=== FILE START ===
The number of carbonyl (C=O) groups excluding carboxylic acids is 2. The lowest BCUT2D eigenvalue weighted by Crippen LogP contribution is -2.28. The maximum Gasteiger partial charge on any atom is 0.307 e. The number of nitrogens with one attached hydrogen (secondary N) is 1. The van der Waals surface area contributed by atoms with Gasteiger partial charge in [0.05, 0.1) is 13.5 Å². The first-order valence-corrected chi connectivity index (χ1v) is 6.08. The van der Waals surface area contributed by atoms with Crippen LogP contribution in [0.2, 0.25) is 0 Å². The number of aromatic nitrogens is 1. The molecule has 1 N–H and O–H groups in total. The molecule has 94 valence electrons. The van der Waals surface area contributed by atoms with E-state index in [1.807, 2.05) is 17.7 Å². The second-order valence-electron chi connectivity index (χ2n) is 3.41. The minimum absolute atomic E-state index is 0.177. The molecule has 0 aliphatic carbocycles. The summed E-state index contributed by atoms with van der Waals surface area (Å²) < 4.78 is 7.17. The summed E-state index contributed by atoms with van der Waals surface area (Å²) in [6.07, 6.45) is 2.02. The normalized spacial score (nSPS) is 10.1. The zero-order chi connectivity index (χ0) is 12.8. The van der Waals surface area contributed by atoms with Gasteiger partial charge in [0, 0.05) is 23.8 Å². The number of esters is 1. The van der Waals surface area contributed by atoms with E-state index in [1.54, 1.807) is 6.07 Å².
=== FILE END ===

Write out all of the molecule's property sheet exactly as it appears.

The number of carbonyl (C=O) groups excluding carboxylic acids is 2. The lowest BCUT2D eigenvalue weighted by Crippen LogP contribution is -2.28. The maximum Gasteiger partial charge on any atom is 0.307 e. The number of nitrogens with one attached hydrogen (secondary N) is 1. The van der Waals surface area contributed by atoms with Gasteiger partial charge in [0.05, 0.1) is 13.5 Å². The first-order valence-corrected chi connectivity index (χ1v) is 6.08. The van der Waals surface area contributed by atoms with Crippen LogP contribution in [0.2, 0.25) is 0 Å². The number of aromatic nitrogens is 1. The molecule has 1 N–H and O–H groups in total. The molecule has 94 valence electrons. The van der Waals surface area contributed by atoms with E-state index in [1.807, 2.05) is 17.7 Å². The second-order valence-electron chi connectivity index (χ2n) is 3.41. The minimum absolute atomic E-state index is 0.177. The molecule has 0 aliphatic carbocycles. The summed E-state index contributed by atoms with van der Waals surface area (Å²) < 4.78 is 7.17. The summed E-state index contributed by atoms with van der Waals surface area (Å²) in [6.07, 6.45) is 2.02. The normalized spacial score (nSPS) is 10.1. The zero-order chi connectivity index (χ0) is 12.8. The van der Waals surface area contributed by atoms with Gasteiger partial charge in [0, 0.05) is 23.8 Å². The number of esters is 1. The van der Waals surface area contributed by atoms with E-state index in [1.54, 1.807) is 6.07 Å².